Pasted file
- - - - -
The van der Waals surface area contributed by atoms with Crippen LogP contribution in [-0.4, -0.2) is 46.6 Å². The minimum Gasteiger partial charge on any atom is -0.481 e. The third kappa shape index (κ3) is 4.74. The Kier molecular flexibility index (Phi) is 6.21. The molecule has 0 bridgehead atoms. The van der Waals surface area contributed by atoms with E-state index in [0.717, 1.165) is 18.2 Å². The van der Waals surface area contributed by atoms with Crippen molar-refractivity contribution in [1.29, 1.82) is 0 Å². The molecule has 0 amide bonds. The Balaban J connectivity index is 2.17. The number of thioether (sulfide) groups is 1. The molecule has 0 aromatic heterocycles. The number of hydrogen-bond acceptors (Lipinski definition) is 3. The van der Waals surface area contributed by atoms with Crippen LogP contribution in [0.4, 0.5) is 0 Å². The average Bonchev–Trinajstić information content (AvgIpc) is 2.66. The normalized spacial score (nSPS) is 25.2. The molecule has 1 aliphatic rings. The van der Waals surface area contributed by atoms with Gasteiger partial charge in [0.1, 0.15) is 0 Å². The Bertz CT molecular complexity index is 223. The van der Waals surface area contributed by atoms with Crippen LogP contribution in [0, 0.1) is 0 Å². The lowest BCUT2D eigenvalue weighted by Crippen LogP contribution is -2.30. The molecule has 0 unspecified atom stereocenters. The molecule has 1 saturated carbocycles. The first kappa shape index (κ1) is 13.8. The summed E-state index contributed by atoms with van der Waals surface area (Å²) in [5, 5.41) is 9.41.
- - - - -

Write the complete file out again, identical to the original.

The van der Waals surface area contributed by atoms with Crippen LogP contribution in [-0.4, -0.2) is 46.6 Å². The minimum Gasteiger partial charge on any atom is -0.481 e. The third kappa shape index (κ3) is 4.74. The Kier molecular flexibility index (Phi) is 6.21. The molecule has 0 bridgehead atoms. The van der Waals surface area contributed by atoms with E-state index in [0.717, 1.165) is 18.2 Å². The van der Waals surface area contributed by atoms with Crippen molar-refractivity contribution in [1.29, 1.82) is 0 Å². The molecule has 0 amide bonds. The Balaban J connectivity index is 2.17. The number of thioether (sulfide) groups is 1. The molecule has 0 aromatic heterocycles. The number of hydrogen-bond acceptors (Lipinski definition) is 3. The van der Waals surface area contributed by atoms with Crippen LogP contribution in [0.4, 0.5) is 0 Å². The average Bonchev–Trinajstić information content (AvgIpc) is 2.66. The normalized spacial score (nSPS) is 25.2. The molecule has 1 aliphatic rings. The van der Waals surface area contributed by atoms with Gasteiger partial charge in [0.1, 0.15) is 0 Å². The Bertz CT molecular complexity index is 223. The van der Waals surface area contributed by atoms with Crippen LogP contribution in [0, 0.1) is 0 Å². The lowest BCUT2D eigenvalue weighted by Crippen LogP contribution is -2.30. The molecule has 0 unspecified atom stereocenters. The molecule has 1 saturated carbocycles. The first kappa shape index (κ1) is 13.8. The summed E-state index contributed by atoms with van der Waals surface area (Å²) in [5, 5.41) is 9.41.